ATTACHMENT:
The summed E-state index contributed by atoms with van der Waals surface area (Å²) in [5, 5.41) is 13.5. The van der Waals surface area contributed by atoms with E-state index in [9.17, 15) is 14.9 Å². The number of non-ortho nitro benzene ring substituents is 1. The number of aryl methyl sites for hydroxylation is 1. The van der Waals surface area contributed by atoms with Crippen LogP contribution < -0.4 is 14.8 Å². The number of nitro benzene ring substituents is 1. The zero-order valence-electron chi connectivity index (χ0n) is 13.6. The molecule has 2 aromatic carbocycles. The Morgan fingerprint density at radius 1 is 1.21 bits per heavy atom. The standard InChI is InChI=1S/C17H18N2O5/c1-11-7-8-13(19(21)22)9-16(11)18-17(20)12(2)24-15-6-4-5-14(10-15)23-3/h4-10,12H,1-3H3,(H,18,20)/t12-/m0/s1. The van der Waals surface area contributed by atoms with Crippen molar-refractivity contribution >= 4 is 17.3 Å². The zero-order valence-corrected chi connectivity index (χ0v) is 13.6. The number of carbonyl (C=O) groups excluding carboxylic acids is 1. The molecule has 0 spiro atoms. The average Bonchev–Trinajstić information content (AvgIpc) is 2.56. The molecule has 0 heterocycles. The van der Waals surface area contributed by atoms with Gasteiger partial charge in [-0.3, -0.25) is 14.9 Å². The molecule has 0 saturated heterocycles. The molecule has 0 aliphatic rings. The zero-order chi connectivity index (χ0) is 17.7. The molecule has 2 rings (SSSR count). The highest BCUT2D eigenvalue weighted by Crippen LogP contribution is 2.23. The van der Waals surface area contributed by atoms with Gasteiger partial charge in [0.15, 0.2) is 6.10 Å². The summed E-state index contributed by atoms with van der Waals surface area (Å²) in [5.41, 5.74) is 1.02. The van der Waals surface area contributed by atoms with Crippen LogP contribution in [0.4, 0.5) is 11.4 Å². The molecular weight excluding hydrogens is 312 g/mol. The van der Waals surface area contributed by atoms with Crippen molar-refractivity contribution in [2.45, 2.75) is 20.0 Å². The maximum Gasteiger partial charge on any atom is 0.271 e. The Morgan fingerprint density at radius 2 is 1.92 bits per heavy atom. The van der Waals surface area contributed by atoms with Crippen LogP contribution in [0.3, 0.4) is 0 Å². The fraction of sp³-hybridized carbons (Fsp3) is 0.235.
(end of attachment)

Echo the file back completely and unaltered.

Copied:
The summed E-state index contributed by atoms with van der Waals surface area (Å²) in [5, 5.41) is 13.5. The van der Waals surface area contributed by atoms with E-state index in [9.17, 15) is 14.9 Å². The number of non-ortho nitro benzene ring substituents is 1. The number of aryl methyl sites for hydroxylation is 1. The van der Waals surface area contributed by atoms with Crippen LogP contribution < -0.4 is 14.8 Å². The number of nitro benzene ring substituents is 1. The zero-order valence-electron chi connectivity index (χ0n) is 13.6. The molecule has 2 aromatic carbocycles. The Morgan fingerprint density at radius 1 is 1.21 bits per heavy atom. The standard InChI is InChI=1S/C17H18N2O5/c1-11-7-8-13(19(21)22)9-16(11)18-17(20)12(2)24-15-6-4-5-14(10-15)23-3/h4-10,12H,1-3H3,(H,18,20)/t12-/m0/s1. The van der Waals surface area contributed by atoms with Crippen molar-refractivity contribution >= 4 is 17.3 Å². The zero-order valence-corrected chi connectivity index (χ0v) is 13.6. The number of carbonyl (C=O) groups excluding carboxylic acids is 1. The molecule has 0 spiro atoms. The average Bonchev–Trinajstić information content (AvgIpc) is 2.56. The molecule has 0 heterocycles. The van der Waals surface area contributed by atoms with Gasteiger partial charge in [-0.3, -0.25) is 14.9 Å². The molecule has 0 saturated heterocycles. The molecule has 0 aliphatic rings. The zero-order chi connectivity index (χ0) is 17.7. The molecule has 2 rings (SSSR count). The highest BCUT2D eigenvalue weighted by Crippen LogP contribution is 2.23. The van der Waals surface area contributed by atoms with Gasteiger partial charge in [0.15, 0.2) is 6.10 Å². The summed E-state index contributed by atoms with van der Waals surface area (Å²) in [5.41, 5.74) is 1.02. The van der Waals surface area contributed by atoms with Crippen LogP contribution in [0.4, 0.5) is 11.4 Å². The molecular weight excluding hydrogens is 312 g/mol. The van der Waals surface area contributed by atoms with Crippen molar-refractivity contribution in [2.45, 2.75) is 20.0 Å². The maximum Gasteiger partial charge on any atom is 0.271 e. The Morgan fingerprint density at radius 2 is 1.92 bits per heavy atom. The van der Waals surface area contributed by atoms with Crippen LogP contribution in [0.3, 0.4) is 0 Å². The fraction of sp³-hybridized carbons (Fsp3) is 0.235.